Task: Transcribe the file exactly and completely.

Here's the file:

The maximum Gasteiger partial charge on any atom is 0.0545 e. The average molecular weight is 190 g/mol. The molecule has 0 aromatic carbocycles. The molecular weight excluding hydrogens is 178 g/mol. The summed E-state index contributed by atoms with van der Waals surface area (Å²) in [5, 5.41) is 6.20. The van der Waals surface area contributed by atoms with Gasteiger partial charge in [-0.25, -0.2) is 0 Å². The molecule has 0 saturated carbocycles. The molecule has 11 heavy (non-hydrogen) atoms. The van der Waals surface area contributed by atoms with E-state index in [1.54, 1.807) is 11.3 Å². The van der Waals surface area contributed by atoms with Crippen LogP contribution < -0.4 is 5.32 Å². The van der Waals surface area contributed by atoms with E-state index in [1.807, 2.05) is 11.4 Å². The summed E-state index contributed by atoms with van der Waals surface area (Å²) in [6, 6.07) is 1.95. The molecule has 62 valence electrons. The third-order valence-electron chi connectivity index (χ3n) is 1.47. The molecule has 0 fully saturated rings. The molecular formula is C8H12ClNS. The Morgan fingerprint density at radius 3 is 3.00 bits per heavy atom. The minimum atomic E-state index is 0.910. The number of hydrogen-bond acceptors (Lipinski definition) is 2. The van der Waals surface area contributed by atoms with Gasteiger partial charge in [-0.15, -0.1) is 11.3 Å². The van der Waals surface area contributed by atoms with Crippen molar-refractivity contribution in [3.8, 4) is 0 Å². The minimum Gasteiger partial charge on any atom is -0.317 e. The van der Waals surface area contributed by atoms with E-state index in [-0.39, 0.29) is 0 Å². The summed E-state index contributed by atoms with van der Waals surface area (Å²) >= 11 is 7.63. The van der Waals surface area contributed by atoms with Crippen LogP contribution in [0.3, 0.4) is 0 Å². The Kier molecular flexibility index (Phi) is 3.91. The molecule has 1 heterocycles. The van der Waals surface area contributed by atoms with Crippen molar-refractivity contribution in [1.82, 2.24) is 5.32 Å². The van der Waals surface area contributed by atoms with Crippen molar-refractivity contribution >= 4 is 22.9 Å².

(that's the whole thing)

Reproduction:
The maximum Gasteiger partial charge on any atom is 0.0545 e. The average molecular weight is 190 g/mol. The molecule has 0 aromatic carbocycles. The molecular weight excluding hydrogens is 178 g/mol. The summed E-state index contributed by atoms with van der Waals surface area (Å²) in [5, 5.41) is 6.20. The van der Waals surface area contributed by atoms with Gasteiger partial charge in [-0.25, -0.2) is 0 Å². The molecule has 0 saturated carbocycles. The molecule has 11 heavy (non-hydrogen) atoms. The van der Waals surface area contributed by atoms with E-state index in [1.54, 1.807) is 11.3 Å². The van der Waals surface area contributed by atoms with Crippen LogP contribution < -0.4 is 5.32 Å². The van der Waals surface area contributed by atoms with E-state index in [1.807, 2.05) is 11.4 Å². The summed E-state index contributed by atoms with van der Waals surface area (Å²) in [6, 6.07) is 1.95. The molecule has 62 valence electrons. The third-order valence-electron chi connectivity index (χ3n) is 1.47. The molecule has 0 fully saturated rings. The molecular formula is C8H12ClNS. The Morgan fingerprint density at radius 3 is 3.00 bits per heavy atom. The minimum atomic E-state index is 0.910. The number of hydrogen-bond acceptors (Lipinski definition) is 2. The van der Waals surface area contributed by atoms with Gasteiger partial charge in [-0.15, -0.1) is 11.3 Å². The van der Waals surface area contributed by atoms with Crippen molar-refractivity contribution in [3.8, 4) is 0 Å². The minimum Gasteiger partial charge on any atom is -0.317 e. The van der Waals surface area contributed by atoms with E-state index in [-0.39, 0.29) is 0 Å². The summed E-state index contributed by atoms with van der Waals surface area (Å²) >= 11 is 7.63. The van der Waals surface area contributed by atoms with Crippen LogP contribution in [0.3, 0.4) is 0 Å². The Kier molecular flexibility index (Phi) is 3.91. The molecule has 1 heterocycles. The van der Waals surface area contributed by atoms with Crippen molar-refractivity contribution in [1.82, 2.24) is 5.32 Å². The van der Waals surface area contributed by atoms with Crippen molar-refractivity contribution >= 4 is 22.9 Å².